http://kaybee.mlblogs.com

I don’t think Julie was really trying to compare the 2 cities but just stating what her experience was. Yes you do have 2 baseball teams but your population is more than twice as ours. We have less than 300,000 in our city limits. I know there are bad experiences at every ball park. I have to say though I have been to hundreds of Cardinal games and have never seen anyone being taunted. I’m not saying it doesn’t happen but it is few and far between. As for Asians we have a good population here and have never noticed it. But people will say whatever to hurt someone just like the fat comment Julie got. I have been to Dodger Stadium too and just got the usual fun ribbing from fans but nothing I could not handle or took personal. Just like you don’t want us to judge Dodger fans on Julie’s one time bad experience I would hope you would do the same for us. Every team has their rude fans. Good luck to you and I hope your next visit is better.

Cardinal Girl – thank you for your response. I didn’t know if you would see my post. Again if you visit the stadium again I do hope you have a better time. stlred82 – Maybe you didn’t read my whole post but your comparisons about city populations, once again, are apples vs. oranges since again, 80% of our population is from somewhere else. Those people do not care about the Dodgers or even the Angels for that matter. As for my visit to Busch of course I do not judge everyone based on that. And I also didn’t when I visited other cities either. (Philadelphia and N.Y. were much worse- throwing stuff at us. I can handle taunts better than that but I felt bad for my son having to put up with it.) As for the Asian slurs I know the Asian population in St. Louis is very small (2%) so maybe some people are just afraid of those they aren’t familiar with. It is a lot different here, where there are so many different groups. Kind of like that throughout history, people have fear based on ignorance. Not just there, but in a lot of places. But I digress. I liked reading some of the other posts here, good baseball info, so I enjoy your blog even though I was sorry to read what happened. Glad to hear the All you can eat section is worth it. I haven’t tried it yet.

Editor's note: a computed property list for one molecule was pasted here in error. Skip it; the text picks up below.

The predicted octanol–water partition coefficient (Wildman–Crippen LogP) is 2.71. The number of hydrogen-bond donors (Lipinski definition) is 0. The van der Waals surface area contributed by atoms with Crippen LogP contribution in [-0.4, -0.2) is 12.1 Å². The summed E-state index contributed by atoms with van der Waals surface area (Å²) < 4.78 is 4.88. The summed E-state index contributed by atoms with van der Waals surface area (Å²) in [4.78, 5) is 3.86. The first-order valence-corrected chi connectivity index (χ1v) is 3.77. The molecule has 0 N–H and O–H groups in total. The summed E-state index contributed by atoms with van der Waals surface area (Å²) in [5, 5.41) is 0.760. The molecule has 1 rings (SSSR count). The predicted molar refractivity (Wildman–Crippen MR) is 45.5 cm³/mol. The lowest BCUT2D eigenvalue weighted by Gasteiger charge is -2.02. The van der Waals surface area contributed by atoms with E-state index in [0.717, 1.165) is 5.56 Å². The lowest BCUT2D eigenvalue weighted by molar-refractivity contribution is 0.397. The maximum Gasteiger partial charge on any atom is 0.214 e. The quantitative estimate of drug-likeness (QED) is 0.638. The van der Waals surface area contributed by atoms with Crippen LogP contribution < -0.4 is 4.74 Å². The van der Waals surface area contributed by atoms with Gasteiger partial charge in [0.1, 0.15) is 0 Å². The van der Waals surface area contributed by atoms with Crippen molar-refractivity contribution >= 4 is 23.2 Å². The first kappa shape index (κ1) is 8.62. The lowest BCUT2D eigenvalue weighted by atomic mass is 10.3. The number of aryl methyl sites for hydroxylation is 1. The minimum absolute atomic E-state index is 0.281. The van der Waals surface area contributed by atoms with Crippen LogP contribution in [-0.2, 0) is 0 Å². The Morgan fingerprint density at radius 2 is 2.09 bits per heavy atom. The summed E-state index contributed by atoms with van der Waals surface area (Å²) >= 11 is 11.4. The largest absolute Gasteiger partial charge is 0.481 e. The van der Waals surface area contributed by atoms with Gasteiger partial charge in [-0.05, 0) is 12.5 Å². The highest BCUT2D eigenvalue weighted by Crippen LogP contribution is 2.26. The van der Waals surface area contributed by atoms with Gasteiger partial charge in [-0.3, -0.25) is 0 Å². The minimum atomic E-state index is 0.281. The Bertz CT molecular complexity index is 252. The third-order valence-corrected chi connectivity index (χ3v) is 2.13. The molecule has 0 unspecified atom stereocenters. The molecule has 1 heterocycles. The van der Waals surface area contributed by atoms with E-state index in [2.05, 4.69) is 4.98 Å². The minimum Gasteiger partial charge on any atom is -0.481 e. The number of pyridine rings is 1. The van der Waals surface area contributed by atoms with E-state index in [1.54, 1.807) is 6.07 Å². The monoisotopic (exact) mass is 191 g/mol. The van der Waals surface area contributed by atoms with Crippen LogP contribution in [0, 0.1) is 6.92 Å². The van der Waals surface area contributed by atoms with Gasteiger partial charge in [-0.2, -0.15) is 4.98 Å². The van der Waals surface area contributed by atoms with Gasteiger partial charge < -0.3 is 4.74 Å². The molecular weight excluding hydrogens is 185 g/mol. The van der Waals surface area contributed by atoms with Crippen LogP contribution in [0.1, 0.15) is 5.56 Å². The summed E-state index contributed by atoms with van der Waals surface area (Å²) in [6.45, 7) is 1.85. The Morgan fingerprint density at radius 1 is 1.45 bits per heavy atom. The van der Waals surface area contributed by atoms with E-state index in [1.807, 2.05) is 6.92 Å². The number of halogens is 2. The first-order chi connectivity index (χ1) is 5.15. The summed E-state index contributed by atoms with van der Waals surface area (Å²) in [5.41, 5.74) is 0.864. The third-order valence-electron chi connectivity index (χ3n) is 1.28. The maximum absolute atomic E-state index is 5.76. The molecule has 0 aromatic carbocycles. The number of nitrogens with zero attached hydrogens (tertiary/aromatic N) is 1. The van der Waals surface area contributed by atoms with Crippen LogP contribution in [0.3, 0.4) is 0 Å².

~Kelly

First off I would like to say I am extremely sorry and sad that your son had to deal with that situation. We have biracial children and I understand how hurtful things like that can be to a child especially. I did read your post and I do realize that their are a lot of transplants like Julie there. As for the Asians in STL I don’t know the percentage I was just going by the area that we live in and it is like a melting pot with people from all nationalities which is why I like it. Like Julie said both our clubs have a lot of great history that we should both be proud and celebrate. In fact Julie and I met thru Dodger fans. We both have several Dodger gals that always treat me to a good time when my husband and I come out there. We all cheer for each others teams except of course when we are playing each other.lol My good friend Emma has a wonderful Dodger blog that I enjoy reading and have learned much from. You should check it out. I think it is under crzblue. We all need to not be side tracked by the ignorance of anyones fans and enjoy the great game of baseball.